Laughing together in a meeting

Study Finds Humor Drives Sales and Causes Spontaneous Sounds of Amusement

2 min read • Jun 02, 2019 • Andrew Mosteller

Why is it that the minute someone puts on a business suit,  everything becomes so serious? “Dave, we need to have a serious talk about the rotten chicken leg in the refrigerator,” or even “Are you seriously watching cat videos instead of making spreadsheets, Rebecca?” There’s a time and place for solemnity in the workplace, but a good sense of humor can go a long way.

Joel Stein, writer of a weekly humor column for Time magazine, addressed business people in an article written for Stanford’s business school. “Statistically—which is the only way you people understand anything—it is highly probable that you used to have a sense of humor. Or even that you have a pretty good one when you’re not doing business-y things.”

He later explains that “humor is an effective and under-leveraged tool for power, offering a competitive advantage against peers, higher retention rates of employees, innovative solutions, and teams that are more resilient to stress.” Humor in the workplace doesn’t only affect your employees—it also impacts your customers.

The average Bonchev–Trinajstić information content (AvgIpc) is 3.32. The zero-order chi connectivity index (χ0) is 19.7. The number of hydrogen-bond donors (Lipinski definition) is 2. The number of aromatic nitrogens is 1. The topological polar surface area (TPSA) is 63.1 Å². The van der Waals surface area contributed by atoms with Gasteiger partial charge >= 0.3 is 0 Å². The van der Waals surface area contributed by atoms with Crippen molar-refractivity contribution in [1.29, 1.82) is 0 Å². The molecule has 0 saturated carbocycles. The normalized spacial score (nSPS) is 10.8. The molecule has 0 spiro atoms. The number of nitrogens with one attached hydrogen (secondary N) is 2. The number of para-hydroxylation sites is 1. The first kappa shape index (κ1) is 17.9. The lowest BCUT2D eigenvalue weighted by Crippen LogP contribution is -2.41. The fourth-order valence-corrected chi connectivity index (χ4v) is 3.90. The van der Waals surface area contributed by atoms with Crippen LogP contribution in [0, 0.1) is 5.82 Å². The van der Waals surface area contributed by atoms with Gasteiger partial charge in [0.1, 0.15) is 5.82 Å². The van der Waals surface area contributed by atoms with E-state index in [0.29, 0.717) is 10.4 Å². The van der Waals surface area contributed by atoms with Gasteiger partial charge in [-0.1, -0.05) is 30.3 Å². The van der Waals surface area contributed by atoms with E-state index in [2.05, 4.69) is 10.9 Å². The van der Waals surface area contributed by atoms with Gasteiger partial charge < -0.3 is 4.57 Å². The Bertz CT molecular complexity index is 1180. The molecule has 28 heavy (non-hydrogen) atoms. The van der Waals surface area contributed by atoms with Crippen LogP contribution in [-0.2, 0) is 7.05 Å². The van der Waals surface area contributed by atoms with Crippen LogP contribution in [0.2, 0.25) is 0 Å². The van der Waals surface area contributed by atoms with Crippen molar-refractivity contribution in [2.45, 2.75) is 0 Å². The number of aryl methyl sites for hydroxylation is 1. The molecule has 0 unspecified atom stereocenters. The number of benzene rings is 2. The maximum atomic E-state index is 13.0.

Clutch, a B2B research and review firm, found that 53% of customers are more likely to remember and enjoy an advertisement if it’s funny. People nowadays are so skeptical of advertising that they detach themselves from it. Laughter puts people at ease, helps them feel connected, and can even cause them to emit uncontrollable high-pitched noises.

On a psychological level, humor lights up multiple areas of the brain. This activity means funny ads bury themselves deeper into the minds of the customer. Advertisements, however, are not the only way a brand can communicate hilarity. Denny’s, for example, uses Twitter to tell silly jokes: “if you throw eggs at bodybuilders they get… yolked. hey internet, it’s dad.”

Super Bowl ads are a classic example of the power of humor in marketing. 26% of millennials watch the Super Bowl for the commercials, not the game. That is a testament to the power of humor in marketing. And it’s the reason every business owner who doesn’t laugh during work hours needs to learn to crack a joke and have a giggle at least once per workday. It’s for the best.

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Andrew Mosteller

Andrew Mosteller is a freelance writer and regular contributor to Lendio News. His upbringing in an entrepreneurial family nurtured a passion for small business at a young age. Andrew's father, an equity fund manager, taught him the ins and outs of investment financing. Now, Andrew spends his time writing copy for business owners, helping them expand and advertise their unique brands. He's also studying Strategic Communications at the University of Utah. When Andrew's fingers aren't glued to the keyboard, he spends his time reading, podcasting, composing music, and bombing down the ski slopes.